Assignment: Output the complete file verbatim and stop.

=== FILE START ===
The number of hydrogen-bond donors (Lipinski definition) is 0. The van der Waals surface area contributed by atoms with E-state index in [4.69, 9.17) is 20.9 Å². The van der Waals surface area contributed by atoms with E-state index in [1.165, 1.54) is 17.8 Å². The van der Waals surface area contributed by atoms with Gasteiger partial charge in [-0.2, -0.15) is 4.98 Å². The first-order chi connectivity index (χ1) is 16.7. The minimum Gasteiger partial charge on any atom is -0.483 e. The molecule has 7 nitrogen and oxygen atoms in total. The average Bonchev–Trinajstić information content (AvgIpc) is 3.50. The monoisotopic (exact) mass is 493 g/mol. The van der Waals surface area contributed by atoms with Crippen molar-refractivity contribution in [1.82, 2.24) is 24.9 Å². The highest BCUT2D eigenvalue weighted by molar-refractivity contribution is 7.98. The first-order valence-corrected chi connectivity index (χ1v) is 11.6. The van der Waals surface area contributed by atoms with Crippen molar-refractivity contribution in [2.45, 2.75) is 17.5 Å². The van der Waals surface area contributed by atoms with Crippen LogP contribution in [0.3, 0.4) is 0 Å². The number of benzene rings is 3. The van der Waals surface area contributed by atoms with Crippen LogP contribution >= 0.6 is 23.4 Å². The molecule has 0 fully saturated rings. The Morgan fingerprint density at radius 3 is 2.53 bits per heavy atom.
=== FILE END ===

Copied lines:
The number of hydrogen-bond donors (Lipinski definition) is 0. The van der Waals surface area contributed by atoms with E-state index in [4.69, 9.17) is 20.9 Å². The van der Waals surface area contributed by atoms with E-state index in [1.165, 1.54) is 17.8 Å². The van der Waals surface area contributed by atoms with Gasteiger partial charge in [-0.2, -0.15) is 4.98 Å². The first-order chi connectivity index (χ1) is 16.7. The minimum Gasteiger partial charge on any atom is -0.483 e. The molecule has 7 nitrogen and oxygen atoms in total. The average Bonchev–Trinajstić information content (AvgIpc) is 3.50. The monoisotopic (exact) mass is 493 g/mol. The van der Waals surface area contributed by atoms with Crippen molar-refractivity contribution in [1.82, 2.24) is 24.9 Å². The highest BCUT2D eigenvalue weighted by molar-refractivity contribution is 7.98. The first-order valence-corrected chi connectivity index (χ1v) is 11.6. The van der Waals surface area contributed by atoms with Crippen molar-refractivity contribution in [2.45, 2.75) is 17.5 Å². The van der Waals surface area contributed by atoms with Crippen LogP contribution in [0.3, 0.4) is 0 Å². The number of benzene rings is 3. The van der Waals surface area contributed by atoms with Crippen LogP contribution >= 0.6 is 23.4 Å². The molecule has 0 fully saturated rings. The Morgan fingerprint density at radius 3 is 2.53 bits per heavy atom.